Is Your Money Safe?
Consider the plight of Raymond Przybilinski :
“He socked away $521,000 from a lifetime of driving trucks, working overtime when he could, and playing the piano or accordion late into the evenings at weddings, hotel bars, and social clubs…
”The money was destined for his five children. But that was before more than half of the family nest egg disappeared on Feb. 2 as state banking regulators seized Metropolitan Savings Bank in Lawrenceville, citing ‘unsafe and unsound’ operations. When Mr. Przybilinski tried to take his money out, the man in charge of Metropolitan Savings’ assets informed him that there was only $200,000 left to withdraw — the amount protected by the federal government.”
I talked about Raymond Przybilinski on my blog in a post titled “High Rate CDs and Other Moral Hazards.” Here are some school-of-hard-knocks lessons from that post.
- “If a bank is offering above market rate interest on CDs and deposits, there is a reason behind it. That reason is risk. And with excessive risk comes eventual disaster”
- “With credit spreads widening, margin calls being issued, and absurd lending to build condos in Florida and other places smack in the face of record inventories, there are going to be more bank failures like this”
- “Know and understand the FDIC limits, or your life savings can be wiped out”
- “If you have money in a bank in excess of the FDIC limits, do something about it now, while you can.”
The above was written on Aug. 8.
Flash forward: Tuesday, Aug. 14, 2007
Money Market Freeze
The USA Today headline reads “Sentinel Freezes Assets of $1.5 Billion Fund.”
What the headline does not say is that Sentinel is a money market fund. I talked about this at length on my blog post “Excuses at Sentinel Don’t Fly.”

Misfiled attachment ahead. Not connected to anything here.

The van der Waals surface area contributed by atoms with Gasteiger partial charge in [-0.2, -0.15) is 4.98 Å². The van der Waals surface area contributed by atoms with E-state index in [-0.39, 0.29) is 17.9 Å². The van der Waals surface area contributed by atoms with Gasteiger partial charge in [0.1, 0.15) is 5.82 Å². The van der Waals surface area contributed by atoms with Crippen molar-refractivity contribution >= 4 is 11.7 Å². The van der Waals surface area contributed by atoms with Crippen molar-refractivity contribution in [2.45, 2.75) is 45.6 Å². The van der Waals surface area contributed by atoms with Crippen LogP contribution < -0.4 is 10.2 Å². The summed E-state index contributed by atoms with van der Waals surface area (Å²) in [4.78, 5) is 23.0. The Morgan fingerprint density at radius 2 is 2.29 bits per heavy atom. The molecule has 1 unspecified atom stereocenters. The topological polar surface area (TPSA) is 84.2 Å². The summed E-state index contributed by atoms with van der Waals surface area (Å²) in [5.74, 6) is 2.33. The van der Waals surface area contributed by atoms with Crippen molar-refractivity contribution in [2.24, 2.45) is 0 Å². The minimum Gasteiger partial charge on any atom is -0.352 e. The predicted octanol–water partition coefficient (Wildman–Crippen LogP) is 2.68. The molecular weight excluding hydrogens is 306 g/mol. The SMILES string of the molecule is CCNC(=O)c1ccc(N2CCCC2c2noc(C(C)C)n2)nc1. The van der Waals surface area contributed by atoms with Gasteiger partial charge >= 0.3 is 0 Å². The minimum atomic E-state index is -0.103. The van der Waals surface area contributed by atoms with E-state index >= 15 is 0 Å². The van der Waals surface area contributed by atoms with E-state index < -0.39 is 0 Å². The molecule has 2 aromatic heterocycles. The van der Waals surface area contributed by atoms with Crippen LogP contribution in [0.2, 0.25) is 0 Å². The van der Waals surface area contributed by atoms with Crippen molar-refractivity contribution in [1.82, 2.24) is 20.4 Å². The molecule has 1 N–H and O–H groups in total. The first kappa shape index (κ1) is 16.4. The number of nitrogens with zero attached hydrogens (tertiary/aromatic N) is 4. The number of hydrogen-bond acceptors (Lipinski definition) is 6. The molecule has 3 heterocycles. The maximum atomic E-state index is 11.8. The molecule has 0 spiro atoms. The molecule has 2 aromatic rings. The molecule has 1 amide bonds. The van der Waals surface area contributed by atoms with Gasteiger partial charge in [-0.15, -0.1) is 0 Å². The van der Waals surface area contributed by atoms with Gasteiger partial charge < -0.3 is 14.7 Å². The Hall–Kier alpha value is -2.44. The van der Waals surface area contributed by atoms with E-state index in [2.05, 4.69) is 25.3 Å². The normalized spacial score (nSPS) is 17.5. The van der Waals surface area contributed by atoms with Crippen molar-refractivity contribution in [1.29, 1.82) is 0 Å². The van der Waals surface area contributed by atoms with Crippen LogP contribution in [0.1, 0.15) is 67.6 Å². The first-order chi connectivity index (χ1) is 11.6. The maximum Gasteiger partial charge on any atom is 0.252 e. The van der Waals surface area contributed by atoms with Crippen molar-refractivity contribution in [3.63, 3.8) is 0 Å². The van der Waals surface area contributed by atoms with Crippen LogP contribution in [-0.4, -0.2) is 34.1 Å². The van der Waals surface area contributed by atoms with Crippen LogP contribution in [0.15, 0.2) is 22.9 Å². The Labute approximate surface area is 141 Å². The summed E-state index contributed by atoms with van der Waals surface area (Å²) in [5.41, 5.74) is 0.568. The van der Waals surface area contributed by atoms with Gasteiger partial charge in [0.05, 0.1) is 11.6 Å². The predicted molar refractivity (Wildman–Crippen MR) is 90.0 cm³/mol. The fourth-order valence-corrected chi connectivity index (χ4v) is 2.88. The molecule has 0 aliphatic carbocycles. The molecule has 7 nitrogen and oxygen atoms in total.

On Tuesday, Sentinel Management Group froze assets in a $1.5 billion fund, saying too many investors are trying to withdraw their money. “We have never experienced a situation quite like this one,” Sentinel Management said. “Liquidity has dried up all over the Street.”
If you’re looking for the source of the problem, here it is: “We have never experienced a situation quite like this one…Liquidity has dried up all over the Street.” What happened is that Sentinel thought that just because it has not seen something yet, it could not happen. This is, in essence, the same thing that happened to the models at Moody’s, Fitch, and the S&P, and various quant models that I talked about in “Genius Fails Again.”
On Tuesday, Sentinel asked the U.S. Commodity Futures Trading Commission for permissions to halt redemptions. The request was denied.
Check out Sentinel’s letter to clients:
“As you undoubtedly know, the credit markets, along with most other markets, have experienced a liquidity crisis in the past several weeks. Investor fear has overtaken reason and has induced a period in which most securities have simply ceased to trade. We’ve all read the stories about one hedge fund or another suffering losses related to subprime exposure and closing down or being rescued. This fear, while warranted in some cases, has spilled over into the rest of the credit market, and liquidity has dried up all over the Street. In addition, investment banks and securities firms are stuck with LBO deals they’ve already entered into but cannot find buyers for the bonds so must inventory them themselves.